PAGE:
A JOB TO DO
1 Mack, the Photographer
It wasn’t posed. The guys were routing out VC.
I’d crouched to grab another lens,
glanced up, framed this – stacked in the angle
of Ed’s legs, three faces: top, a woman
or young guy, slack-jawed; next to him
a kid with buzz-cut hair, frowning
at Ed’s gun; on the ground a bigger boy
in an elastic squat, eyes blank. I focussed,
snatched a few shots then turned towards
some women round a fire. Next thing
Ed’s AK roared to life, a frag exploded,
showered me with earth, stoppered my ears.
I saw the women’s scream-black mouths,
focussed and clicked until the film ran out,
didn’t reload for the bodies in the dirt.
2 Marty, the Grunt
We were on search & clear – found this hootch
way off the track, suspected hidden Cong.
Ed was in a bunch of newbies, fresh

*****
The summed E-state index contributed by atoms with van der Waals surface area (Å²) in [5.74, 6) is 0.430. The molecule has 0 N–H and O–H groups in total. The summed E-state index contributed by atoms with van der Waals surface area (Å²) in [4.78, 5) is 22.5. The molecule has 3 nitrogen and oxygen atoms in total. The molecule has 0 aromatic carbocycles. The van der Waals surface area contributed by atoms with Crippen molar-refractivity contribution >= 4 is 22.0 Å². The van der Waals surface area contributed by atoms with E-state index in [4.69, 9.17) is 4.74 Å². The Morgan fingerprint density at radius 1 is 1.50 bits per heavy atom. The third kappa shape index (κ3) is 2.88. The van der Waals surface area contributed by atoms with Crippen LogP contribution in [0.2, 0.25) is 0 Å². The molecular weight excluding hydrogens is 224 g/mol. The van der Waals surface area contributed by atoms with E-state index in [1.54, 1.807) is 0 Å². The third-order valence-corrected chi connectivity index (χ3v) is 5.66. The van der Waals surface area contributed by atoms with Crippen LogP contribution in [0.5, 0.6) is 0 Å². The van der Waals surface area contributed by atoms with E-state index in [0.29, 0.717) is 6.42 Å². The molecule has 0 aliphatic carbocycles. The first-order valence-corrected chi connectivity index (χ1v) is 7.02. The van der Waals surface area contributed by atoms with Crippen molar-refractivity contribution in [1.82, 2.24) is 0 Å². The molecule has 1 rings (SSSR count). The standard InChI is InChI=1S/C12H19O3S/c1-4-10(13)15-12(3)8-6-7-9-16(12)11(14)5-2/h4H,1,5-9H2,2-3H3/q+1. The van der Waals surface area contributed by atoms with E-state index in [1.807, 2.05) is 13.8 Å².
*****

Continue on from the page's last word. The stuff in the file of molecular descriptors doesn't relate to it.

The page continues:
from home. I saw his shakes trying to reload,
gave him a hand then looked him in the eye:
‘Wise up, kid – you get in first or end up K.I.A.’
3 Ed, the New Recruit
They said to watch your back, your
sides; to keep all senses primed.
They said trust nobody. Mack went
for freaky shots. He crouched behind,
took aim between my knees. The little one
looked scared, eyes on my gun; put me
in mind of Dean, Aunt Annie’s boy.
They said the Cong were cunning, with
no respect for life, yet held old folks
in high regard. They never mentioned kids.
Two minutes on we fired the huts
to flush out gooks. I shut my eyes,
let fly with my AK. When the only sound
was spitting wood, I looked, saw Deano
and his friend sprawled in the dirt, tasted
dinner bitter in my throat. Could be,
like Marty said, they’d have grown up
to wipe us out. Best believe that.
frag – grenade; hootch – native hut;
grunt – infantryman; K.I.A. – killed in action